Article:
Starting off, Catherine and Narcisse are still working together (God knows why, I’m positive that they’d never work with a former Lord that tried to destroy their family, but okay Reign writers…) and are hot on the trail of Henry’s poisoner. First, Lord Conde is implicated, as he has ties to the man that they believed was responsible for actually poisoning the Bible. This lead to Mary and Francis having a Royal dinner, where they planned to question Conde about his involvement. However, in order for Conde to be present at the Royal dinner, he would have to postpone his trip with Lola, the courtship that Mary and Francis arranged, and he was less than pleased when Mary told him he must wait a day. Not because he’s remotely interested in Lola, but because he’s tired of Mary’s push and pull. He obliges, and at the mess of the Royal dinner, Conde learns about the interest in him as a suspect in the poisoning and before long, Narcisse interrupts, but the damage is done. Mary and Francis continue on the path that he should see other people, so he decides to spend more time with Lola and his child. Mary and Conde later confess their love for one another, but Mary vows to not let him ruin her status as she is Francis’ wife and she will always be. She leaves their conversation with saying, “You will be my death, and I of you.”

All of this was complicated by the Duke of Guise’s return, where he appeared in Mary’s chambers questioning her and Francis’ involvement with Conde and his brother, Antoine, whose family has always been after the throne. Mary turns him away, because he vanished as soon as the plague was mentioned, so he makes his way over to seduce Catherine, but she is less than inclined as well. Later, she makes plans to meet him in the greenhouse on the far side of the castle, but is interrupted by Narcisse’s revelation that (shockingly) the Duke of Guise was the one who orchestrated the poisoning of King Henry, clearing the names of Conde and anyone else possibly suspected. The Duke is murdered for his treason, shot by several arrows, and left for dead in what is (seemingly) the middle of nowhere. At the end of the episode, Narcisse and King Antoine rendezvous and discuss the framing of the Duke of Guise and Antoine confesses to being responsible, which Narcisse knew and used to his advantage.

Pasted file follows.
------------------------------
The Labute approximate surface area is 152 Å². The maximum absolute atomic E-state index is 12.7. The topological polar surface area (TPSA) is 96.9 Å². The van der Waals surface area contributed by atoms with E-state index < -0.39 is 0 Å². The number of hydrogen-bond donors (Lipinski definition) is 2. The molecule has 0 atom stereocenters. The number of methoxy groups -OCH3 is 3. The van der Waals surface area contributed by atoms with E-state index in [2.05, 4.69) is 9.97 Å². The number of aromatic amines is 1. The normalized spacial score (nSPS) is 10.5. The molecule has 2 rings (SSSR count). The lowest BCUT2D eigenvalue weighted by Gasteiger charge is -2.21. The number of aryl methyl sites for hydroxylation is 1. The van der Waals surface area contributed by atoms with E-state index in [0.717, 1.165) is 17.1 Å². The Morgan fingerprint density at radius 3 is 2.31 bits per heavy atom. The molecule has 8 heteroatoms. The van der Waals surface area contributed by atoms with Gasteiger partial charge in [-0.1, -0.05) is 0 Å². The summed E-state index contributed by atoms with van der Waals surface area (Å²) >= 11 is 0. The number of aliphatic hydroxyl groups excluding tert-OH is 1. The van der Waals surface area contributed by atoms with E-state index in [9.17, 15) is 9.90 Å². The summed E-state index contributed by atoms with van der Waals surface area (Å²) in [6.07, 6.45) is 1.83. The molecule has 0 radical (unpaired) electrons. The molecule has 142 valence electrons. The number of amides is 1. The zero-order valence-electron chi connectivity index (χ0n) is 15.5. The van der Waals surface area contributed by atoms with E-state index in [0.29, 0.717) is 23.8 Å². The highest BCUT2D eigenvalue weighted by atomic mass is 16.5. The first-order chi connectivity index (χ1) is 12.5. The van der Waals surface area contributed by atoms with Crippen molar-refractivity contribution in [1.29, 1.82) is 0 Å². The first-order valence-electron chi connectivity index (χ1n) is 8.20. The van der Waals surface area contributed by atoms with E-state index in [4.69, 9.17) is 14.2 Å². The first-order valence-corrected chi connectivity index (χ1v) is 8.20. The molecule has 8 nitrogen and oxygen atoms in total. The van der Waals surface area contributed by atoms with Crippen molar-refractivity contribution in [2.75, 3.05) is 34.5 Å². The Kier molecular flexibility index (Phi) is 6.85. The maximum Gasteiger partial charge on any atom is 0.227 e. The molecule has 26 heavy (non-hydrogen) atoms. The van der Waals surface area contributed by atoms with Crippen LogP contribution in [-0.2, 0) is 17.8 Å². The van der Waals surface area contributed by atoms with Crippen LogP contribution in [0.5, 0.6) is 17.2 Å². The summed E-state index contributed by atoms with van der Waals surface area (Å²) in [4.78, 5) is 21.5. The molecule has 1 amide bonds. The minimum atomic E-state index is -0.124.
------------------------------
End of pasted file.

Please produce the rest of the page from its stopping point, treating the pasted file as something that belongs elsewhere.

I was disappointed with the lack of substance for Mary during this episode. If you hadn’t seen the previous episodes, you would have never know what Mary had gone through, besides her quick mention of it in her chat with Conde. I’m (painfully) interested in how Francis and Mary’s relationship is right now, and my shipper heart hopes they will reunite, but it’s nice to see them each as their own person, something that we’ve truly missed. Narcisse has said that Mary and Francis will never see him coming, and I’m excited to see what he’s planning on doing.

(Sorry for the late recap, I’ve been really busy lately!)

Arrow 3×13: “Canaries”


In one of the most intense openings of an episode of Arrow, we see Laurel dressed as the Black Canary getting mauled by someone else… and that someone else is none other than her sister, Sara. Laurel is definitely losing the fight, and then the time tables turn on us and it’s 48 hours earlier. Black Canary takes down the man that Oliver and Roy are chasing, and then Oliver reprimands her for being out on the street. Laurel, being the badass that she’s become, stands up to him and maintains the stance that she’ll remain on the streets.

A scene that has been long awaited, Oliver finally confesses to Thea about being the Arrow, and in one of the sweetest moments they’ve shared, she thanks him for being the Arrow and lying to her to save countless people. Thea then realizes that Malcolm has known and finally acknowledges that he has driven a wedge between so her and so many others, including her brother.